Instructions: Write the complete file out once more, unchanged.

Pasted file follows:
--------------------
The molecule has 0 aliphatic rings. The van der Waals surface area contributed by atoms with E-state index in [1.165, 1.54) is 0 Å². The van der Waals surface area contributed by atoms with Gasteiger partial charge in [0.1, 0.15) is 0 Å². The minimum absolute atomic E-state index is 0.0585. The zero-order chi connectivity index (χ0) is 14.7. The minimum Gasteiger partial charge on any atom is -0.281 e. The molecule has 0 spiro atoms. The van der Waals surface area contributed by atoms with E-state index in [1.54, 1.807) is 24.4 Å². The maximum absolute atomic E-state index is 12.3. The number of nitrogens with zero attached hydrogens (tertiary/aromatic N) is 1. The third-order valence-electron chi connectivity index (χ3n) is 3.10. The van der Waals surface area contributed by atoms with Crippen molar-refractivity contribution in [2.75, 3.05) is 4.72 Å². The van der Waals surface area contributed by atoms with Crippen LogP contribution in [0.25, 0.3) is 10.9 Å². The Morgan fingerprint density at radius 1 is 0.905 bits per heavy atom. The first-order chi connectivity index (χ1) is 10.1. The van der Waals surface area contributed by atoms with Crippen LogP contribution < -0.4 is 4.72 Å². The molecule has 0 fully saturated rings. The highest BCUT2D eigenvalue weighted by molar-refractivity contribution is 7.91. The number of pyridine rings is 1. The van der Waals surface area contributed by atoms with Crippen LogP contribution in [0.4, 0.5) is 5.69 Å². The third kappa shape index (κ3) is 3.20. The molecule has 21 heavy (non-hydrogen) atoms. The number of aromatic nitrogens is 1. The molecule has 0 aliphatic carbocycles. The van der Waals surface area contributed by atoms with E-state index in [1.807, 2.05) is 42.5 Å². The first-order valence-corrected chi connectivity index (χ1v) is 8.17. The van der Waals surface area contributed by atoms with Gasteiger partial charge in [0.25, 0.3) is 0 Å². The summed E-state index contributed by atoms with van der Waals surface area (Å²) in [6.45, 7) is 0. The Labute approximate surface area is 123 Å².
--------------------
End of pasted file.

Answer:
The molecule has 0 aliphatic rings. The van der Waals surface area contributed by atoms with E-state index in [1.165, 1.54) is 0 Å². The van der Waals surface area contributed by atoms with Gasteiger partial charge in [0.1, 0.15) is 0 Å². The minimum absolute atomic E-state index is 0.0585. The zero-order chi connectivity index (χ0) is 14.7. The minimum Gasteiger partial charge on any atom is -0.281 e. The molecule has 0 spiro atoms. The van der Waals surface area contributed by atoms with E-state index in [1.54, 1.807) is 24.4 Å². The maximum absolute atomic E-state index is 12.3. The number of nitrogens with zero attached hydrogens (tertiary/aromatic N) is 1. The third-order valence-electron chi connectivity index (χ3n) is 3.10. The van der Waals surface area contributed by atoms with Crippen molar-refractivity contribution in [2.75, 3.05) is 4.72 Å². The van der Waals surface area contributed by atoms with Crippen LogP contribution in [0.25, 0.3) is 10.9 Å². The Morgan fingerprint density at radius 1 is 0.905 bits per heavy atom. The first-order chi connectivity index (χ1) is 10.1. The van der Waals surface area contributed by atoms with Crippen LogP contribution < -0.4 is 4.72 Å². The molecule has 0 fully saturated rings. The highest BCUT2D eigenvalue weighted by molar-refractivity contribution is 7.91. The number of pyridine rings is 1. The van der Waals surface area contributed by atoms with Crippen LogP contribution in [0.4, 0.5) is 5.69 Å². The third kappa shape index (κ3) is 3.20. The molecule has 21 heavy (non-hydrogen) atoms. The number of aromatic nitrogens is 1. The molecule has 0 aliphatic carbocycles. The van der Waals surface area contributed by atoms with E-state index in [1.807, 2.05) is 42.5 Å². The first-order valence-corrected chi connectivity index (χ1v) is 8.17. The van der Waals surface area contributed by atoms with Gasteiger partial charge in [0.25, 0.3) is 0 Å². The summed E-state index contributed by atoms with van der Waals surface area (Å²) in [6.45, 7) is 0. The Labute approximate surface area is 123 Å².